I'm not on HRT. I'm trying to white knuckle it through because I've been told that when you stop taking HRT, the menopause starts up again. Last year the doctor gave me anti-depressants, saying it would help control the hot flushes. And it did, for about three months. Plus it cheered me up. My daughter said she'd never seen me so positive. But the flushes started again and with a vengeance. I'm wearing super strength deodorant because all that sweating.... it makes you smelly. But it comes to something when doctors put you on psychiatric medicine (which is effectively what anti-depressants are) in order to deal with the physical effects of ageing.


I've recently discovered the existence of brown fat. Brown fat is good fat that makes you thin. It's located around the collarbones. Isn't that odd that this is where hot flushes start? Is there a connection? I read an article about the benefits of brown fat as opposed to white fat, how active brown fat helps us lose weight. It's derived from muscle. People are fatter now than before and some of this may be down to overheated houses. So to lose weight, turn down the heating and shiver it off.


Sleep is another thing that is disturbed during the menopause. I never sleep a night through nowadays. You wake several times every night and always between 3 and 4am.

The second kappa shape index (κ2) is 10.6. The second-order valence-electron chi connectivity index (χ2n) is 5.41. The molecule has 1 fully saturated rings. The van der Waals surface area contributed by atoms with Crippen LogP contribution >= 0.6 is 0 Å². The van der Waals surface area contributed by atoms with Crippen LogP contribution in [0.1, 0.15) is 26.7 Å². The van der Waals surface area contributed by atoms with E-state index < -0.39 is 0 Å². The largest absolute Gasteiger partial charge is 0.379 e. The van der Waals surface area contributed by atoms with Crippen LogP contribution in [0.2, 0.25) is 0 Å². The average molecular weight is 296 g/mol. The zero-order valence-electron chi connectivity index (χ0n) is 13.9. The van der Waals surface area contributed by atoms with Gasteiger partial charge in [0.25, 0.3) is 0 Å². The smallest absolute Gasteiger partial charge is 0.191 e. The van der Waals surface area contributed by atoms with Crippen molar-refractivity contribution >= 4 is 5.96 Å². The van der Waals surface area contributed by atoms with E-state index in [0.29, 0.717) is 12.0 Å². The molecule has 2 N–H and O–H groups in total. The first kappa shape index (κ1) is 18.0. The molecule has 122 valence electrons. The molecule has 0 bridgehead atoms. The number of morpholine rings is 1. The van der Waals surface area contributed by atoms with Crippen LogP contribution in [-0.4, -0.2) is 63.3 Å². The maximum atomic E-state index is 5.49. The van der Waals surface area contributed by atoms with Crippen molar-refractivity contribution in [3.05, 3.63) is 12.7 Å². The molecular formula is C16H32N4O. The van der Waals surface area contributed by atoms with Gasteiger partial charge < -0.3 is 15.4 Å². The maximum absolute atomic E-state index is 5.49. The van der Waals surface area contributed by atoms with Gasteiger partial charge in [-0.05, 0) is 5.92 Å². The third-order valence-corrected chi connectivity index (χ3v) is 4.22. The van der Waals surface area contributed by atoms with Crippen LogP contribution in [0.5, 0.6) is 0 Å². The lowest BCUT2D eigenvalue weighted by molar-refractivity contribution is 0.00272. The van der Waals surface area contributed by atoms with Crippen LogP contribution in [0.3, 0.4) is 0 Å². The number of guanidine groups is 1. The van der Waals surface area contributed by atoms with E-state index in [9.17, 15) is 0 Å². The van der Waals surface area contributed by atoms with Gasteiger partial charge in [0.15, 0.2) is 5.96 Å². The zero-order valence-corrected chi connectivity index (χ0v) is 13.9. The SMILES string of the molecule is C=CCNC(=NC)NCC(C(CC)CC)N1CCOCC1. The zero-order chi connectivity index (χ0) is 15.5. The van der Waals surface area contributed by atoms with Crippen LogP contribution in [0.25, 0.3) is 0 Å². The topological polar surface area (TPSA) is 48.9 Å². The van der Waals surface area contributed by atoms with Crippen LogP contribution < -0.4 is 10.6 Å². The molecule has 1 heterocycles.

I never minded light either but now need total darkness (and in fact that is good for your fertility). I've become photophobic. Is this another menopausal thing?
There are so many aspects of the female experience that come as a shock when it happens to you. Miscarriages for instance. You think you just lose a baby and that's it. Nobody mentions that it's a three month bleedathon. It's horrendous, even physically, not mentioning the grief.

The menopause makes you age fast. I feel I've aged ten years in the last year. My hair is dry. I wake up looking like I've had an electric shock, two rough matted red brillo pads either side of my head. You know old lady hair? I used to look at old ladies and think their hair looked so shit because they'd been perming it. (Old ladies in my time always had a white bubble perm.) I can now inform you, from my own experience, it's because of the menopause. It's as if you lose the elasticity in your hair and skin. I've always had greasy hair. I've never used moisturiser. What is happening?

I've just arrived at my hotel in Toronto. At the front desk I ask, 'can you turn the heating down in my room?' I haven't even got in there yet. It's at 18ºC and that feels nicely fresh now.

Why do we live past the menopause? Anthropologists have developed the grandma theory; that older women are needed to help raise children. Societies whose families stay with their matrilineal grandmothers have better outcomes when it comes to the health of their children.